Every victim of the London Bridge attack who made it to hospital has survived their injuries, it is being revealed today.
The astonishing achievement saw medics being praised for their skill in dealing with so many critically ill patients.
This revelation came as it also came to light that the ISIS terrorists had at least four petrol bombs and 14 jerry cans used to store fuel in their rented van at the time of Saturday’s attack.
They planned to torch a busy pub or restaurant with revellers trapped inside, according to sources close to the investigation.
But their plot was thwarted by a “people’s army” of brave Britons who took them on unarmed, possibly saving hundreds of lives and many of them sustaining serious injuries in t he process.
Twenty-one of the 48 who were admitted to five hospitals were initially classed as “critical” and the number of lives saved is being seen as testament to the success of London’s major trauma centre network, which ensures the most seriously ill patients get immediate world-class care.
The fact trauma doctors in the capital see so many “penetrating injuries” due to the knife crime epidemic meant they were able to put previous learning into practice, the Standard was told.
Hospital doctors also praised the “outstanding and brave” emergency response from London Ambulance Service and the improved first-aid skills of police and public at the scene which helped keep victims alive.
King’s College Hospital in Denmark Hill and The Royal London in Whitechapel, which received the bulk of the casualties, said all their patients had survived. NHS England confirmed that apart from French national Xavier Thomas, 45, whose body was found in the Thames, all seven other fatalities were at the scene.
By midday yesterday 29 victims were in hospital, 10 in critical care. St Mary’s in Paddington, St Thomas’ in Lambeth and UCLH in Bloomsbury were others to receive casualties.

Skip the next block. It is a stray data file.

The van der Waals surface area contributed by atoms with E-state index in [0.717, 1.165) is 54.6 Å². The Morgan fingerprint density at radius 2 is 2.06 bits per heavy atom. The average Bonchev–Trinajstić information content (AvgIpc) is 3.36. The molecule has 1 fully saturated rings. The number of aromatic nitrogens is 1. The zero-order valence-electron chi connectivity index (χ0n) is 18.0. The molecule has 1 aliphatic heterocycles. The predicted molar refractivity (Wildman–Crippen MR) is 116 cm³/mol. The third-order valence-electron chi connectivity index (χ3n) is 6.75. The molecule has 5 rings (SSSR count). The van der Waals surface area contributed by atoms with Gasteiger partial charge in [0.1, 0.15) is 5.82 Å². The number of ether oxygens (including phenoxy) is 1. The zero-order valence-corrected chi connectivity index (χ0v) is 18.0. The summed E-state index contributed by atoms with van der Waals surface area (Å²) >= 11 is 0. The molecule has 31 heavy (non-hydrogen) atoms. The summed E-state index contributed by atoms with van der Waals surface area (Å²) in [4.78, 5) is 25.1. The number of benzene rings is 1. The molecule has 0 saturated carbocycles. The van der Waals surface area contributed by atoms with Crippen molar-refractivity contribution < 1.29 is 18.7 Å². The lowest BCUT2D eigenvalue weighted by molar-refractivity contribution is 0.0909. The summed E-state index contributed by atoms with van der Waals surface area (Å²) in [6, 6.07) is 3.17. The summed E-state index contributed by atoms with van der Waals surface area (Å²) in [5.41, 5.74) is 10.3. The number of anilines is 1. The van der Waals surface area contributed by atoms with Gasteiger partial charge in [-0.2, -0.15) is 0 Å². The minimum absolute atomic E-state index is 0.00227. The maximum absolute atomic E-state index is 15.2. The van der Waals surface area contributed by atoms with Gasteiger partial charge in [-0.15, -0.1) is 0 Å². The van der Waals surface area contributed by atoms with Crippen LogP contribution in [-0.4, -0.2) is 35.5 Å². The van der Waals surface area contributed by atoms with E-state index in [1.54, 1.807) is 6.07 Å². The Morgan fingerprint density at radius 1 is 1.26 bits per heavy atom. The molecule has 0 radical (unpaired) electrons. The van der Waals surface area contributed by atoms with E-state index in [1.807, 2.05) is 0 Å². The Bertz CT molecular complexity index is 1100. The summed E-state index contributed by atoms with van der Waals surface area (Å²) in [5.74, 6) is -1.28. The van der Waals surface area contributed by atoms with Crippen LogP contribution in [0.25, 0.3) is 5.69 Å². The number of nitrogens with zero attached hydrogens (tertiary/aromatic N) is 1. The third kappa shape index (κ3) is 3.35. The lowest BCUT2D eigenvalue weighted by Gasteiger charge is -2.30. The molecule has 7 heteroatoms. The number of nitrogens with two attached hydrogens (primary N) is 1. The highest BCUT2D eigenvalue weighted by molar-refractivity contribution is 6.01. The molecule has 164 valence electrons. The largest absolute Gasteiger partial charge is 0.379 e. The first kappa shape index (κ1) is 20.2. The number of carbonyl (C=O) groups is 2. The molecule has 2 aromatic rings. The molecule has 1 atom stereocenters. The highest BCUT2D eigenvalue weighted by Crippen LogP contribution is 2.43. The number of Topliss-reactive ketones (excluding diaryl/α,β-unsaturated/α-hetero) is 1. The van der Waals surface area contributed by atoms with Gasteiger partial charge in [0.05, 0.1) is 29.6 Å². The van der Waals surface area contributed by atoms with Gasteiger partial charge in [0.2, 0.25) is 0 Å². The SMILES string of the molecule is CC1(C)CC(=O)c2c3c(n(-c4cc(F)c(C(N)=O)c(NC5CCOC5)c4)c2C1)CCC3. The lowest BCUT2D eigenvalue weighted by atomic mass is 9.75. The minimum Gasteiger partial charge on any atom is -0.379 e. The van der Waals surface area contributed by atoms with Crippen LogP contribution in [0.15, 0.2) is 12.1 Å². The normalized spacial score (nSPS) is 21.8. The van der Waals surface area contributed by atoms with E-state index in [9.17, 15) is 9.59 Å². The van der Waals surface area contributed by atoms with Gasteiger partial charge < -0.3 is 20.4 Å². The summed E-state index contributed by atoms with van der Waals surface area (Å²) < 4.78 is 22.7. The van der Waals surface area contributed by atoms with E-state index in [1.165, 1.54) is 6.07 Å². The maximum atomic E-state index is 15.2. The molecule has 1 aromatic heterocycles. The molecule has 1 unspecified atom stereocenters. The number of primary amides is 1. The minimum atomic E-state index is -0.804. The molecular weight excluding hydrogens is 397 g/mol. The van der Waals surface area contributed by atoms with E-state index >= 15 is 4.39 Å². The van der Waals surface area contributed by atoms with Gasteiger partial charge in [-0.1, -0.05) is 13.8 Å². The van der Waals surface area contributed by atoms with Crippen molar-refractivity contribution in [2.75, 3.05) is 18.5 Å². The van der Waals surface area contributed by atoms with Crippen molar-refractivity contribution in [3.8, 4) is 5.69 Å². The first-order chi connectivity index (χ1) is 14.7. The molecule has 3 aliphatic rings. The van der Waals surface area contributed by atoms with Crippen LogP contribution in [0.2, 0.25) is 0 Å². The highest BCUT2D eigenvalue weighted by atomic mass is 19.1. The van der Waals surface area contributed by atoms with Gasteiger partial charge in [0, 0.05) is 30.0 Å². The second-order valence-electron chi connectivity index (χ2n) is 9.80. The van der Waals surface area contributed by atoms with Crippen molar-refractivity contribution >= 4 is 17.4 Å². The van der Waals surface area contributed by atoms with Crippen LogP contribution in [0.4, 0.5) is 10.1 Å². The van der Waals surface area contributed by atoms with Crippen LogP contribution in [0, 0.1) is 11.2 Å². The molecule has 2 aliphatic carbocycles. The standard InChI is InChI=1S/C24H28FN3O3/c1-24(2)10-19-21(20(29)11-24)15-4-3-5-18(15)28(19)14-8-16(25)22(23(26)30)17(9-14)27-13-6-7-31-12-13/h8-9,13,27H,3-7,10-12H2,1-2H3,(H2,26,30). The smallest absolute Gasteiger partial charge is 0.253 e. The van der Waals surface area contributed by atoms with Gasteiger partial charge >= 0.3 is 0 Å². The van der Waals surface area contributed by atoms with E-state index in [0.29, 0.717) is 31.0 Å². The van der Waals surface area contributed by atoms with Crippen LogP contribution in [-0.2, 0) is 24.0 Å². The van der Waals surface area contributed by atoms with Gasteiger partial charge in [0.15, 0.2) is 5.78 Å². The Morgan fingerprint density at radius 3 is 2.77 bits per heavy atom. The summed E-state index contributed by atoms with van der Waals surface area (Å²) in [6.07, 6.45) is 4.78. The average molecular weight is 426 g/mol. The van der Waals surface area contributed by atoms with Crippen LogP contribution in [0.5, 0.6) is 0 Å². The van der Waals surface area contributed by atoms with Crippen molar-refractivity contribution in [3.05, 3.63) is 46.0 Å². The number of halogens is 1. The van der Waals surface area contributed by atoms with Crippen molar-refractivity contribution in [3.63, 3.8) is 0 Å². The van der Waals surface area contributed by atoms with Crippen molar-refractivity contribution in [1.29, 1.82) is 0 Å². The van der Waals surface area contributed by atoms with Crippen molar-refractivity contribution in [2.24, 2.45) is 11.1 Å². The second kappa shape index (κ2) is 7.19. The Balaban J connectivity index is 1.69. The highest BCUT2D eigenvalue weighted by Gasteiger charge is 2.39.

Duncan Bew, clinical director of the major trauma centre at King’s, operated throughout Saturday night and into Sunday and said: “It was very challenging but what we have trained for.
“Getting there early to receive them [on admission to the emergency department] was the key, or it would have been different. The vital role of public and professional first responders in the chain of survival at the scene is a very significant factor, and they should be praised. No one died who got to hospital.
“We had 15. Some arrived in police cars or vans that ‘scooped and ran’ people from the scene. That decision saved lives. London Ambulance Service also did a fantastic job faced with significant personal risk.”
Sunday Express business editor Geoff Ho treated in intensive care after being stabbed in the neck as he confronted the attackers. He tweeted from his hospital bed yesterday urging people to vote.
Football fan Roy Larner is also out of intensive care after being treated for wounds all over his body as he fought off all three attackers with his fists after declaring: “F**k you, I’m Millwall.”
Brett Freeman, who was stabbed four times and described as a “warrior”, is now home in Dagenham, according to the friend who photographed him in hospital. But doctors warned that some patients face weeks in critical care.
Dr Tom Hurst, a consultant in major trauma at King’s, said there was often a “long tail” in the need for treatment. He was on the scene as a London’s Air Ambulance medic but not called into action, and was back on shift at King’s on Sunday after a few hours’ sleep.
He said: “We made eight to 10 intensive care unit beds available, most of which were needed. The incident has this really long tail. There are a handful of patients, maybe four or five, who [will need intensive treatment for] more than a week, perhaps many weeks.”
Police investigating the attack today arrested a 29-year-old man in Newham on suspicion of terrorism offences. Four men remained in custody. It has emerged that a gym in Ilford raided by officers yesterday had been reported to police two years ago over fears jihadists were being trained there.
Terrorists Khuram Butt, 27, Rachid Redouane, 30 and Youssef Zaghba, 22, met outside Ummah Fitness Centre five days before the attack. Butt worked at the gym and Zaghba was known to exercise there.
Wilson Chowdhry, chairman of the local Pakistani Christian Organisation, told the Times a man who ran gym classes there had boasted to him about “training jihadists”.
Dr Hurst and fellow clinicians are doing the Three Peaks Challenge this weekend in aid of the critical care appeal at King’s. Visit here for details.